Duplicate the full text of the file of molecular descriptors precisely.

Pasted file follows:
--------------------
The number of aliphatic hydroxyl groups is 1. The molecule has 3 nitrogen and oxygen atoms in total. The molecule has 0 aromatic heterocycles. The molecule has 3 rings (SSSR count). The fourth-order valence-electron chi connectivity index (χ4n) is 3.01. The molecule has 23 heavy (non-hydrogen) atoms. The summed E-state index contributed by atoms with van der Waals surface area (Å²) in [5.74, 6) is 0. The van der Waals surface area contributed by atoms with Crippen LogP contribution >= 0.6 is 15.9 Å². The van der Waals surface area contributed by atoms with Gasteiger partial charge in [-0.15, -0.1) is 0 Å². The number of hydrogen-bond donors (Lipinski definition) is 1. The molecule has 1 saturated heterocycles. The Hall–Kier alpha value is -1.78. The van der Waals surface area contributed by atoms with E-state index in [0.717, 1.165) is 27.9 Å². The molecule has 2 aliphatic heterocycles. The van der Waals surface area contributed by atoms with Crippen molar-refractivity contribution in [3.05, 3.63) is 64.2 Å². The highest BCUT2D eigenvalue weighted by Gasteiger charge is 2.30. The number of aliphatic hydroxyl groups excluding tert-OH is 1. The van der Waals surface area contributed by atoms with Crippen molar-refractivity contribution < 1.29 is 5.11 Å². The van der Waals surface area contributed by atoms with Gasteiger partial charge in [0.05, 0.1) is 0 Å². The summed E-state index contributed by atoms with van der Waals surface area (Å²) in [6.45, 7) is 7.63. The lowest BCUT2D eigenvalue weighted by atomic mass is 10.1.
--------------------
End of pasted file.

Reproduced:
The number of aliphatic hydroxyl groups is 1. The molecule has 3 nitrogen and oxygen atoms in total. The molecule has 0 aromatic heterocycles. The molecule has 3 rings (SSSR count). The fourth-order valence-electron chi connectivity index (χ4n) is 3.01. The molecule has 23 heavy (non-hydrogen) atoms. The summed E-state index contributed by atoms with van der Waals surface area (Å²) in [5.74, 6) is 0. The van der Waals surface area contributed by atoms with Crippen LogP contribution >= 0.6 is 15.9 Å². The van der Waals surface area contributed by atoms with Gasteiger partial charge in [-0.15, -0.1) is 0 Å². The number of hydrogen-bond donors (Lipinski definition) is 1. The molecule has 1 saturated heterocycles. The Hall–Kier alpha value is -1.78. The van der Waals surface area contributed by atoms with E-state index in [0.717, 1.165) is 27.9 Å². The molecule has 2 aliphatic heterocycles. The van der Waals surface area contributed by atoms with Crippen molar-refractivity contribution in [3.05, 3.63) is 64.2 Å². The highest BCUT2D eigenvalue weighted by Gasteiger charge is 2.30. The number of aliphatic hydroxyl groups excluding tert-OH is 1. The van der Waals surface area contributed by atoms with Crippen molar-refractivity contribution < 1.29 is 5.11 Å². The van der Waals surface area contributed by atoms with Gasteiger partial charge in [0.05, 0.1) is 0 Å². The summed E-state index contributed by atoms with van der Waals surface area (Å²) in [6.45, 7) is 7.63. The lowest BCUT2D eigenvalue weighted by atomic mass is 10.1.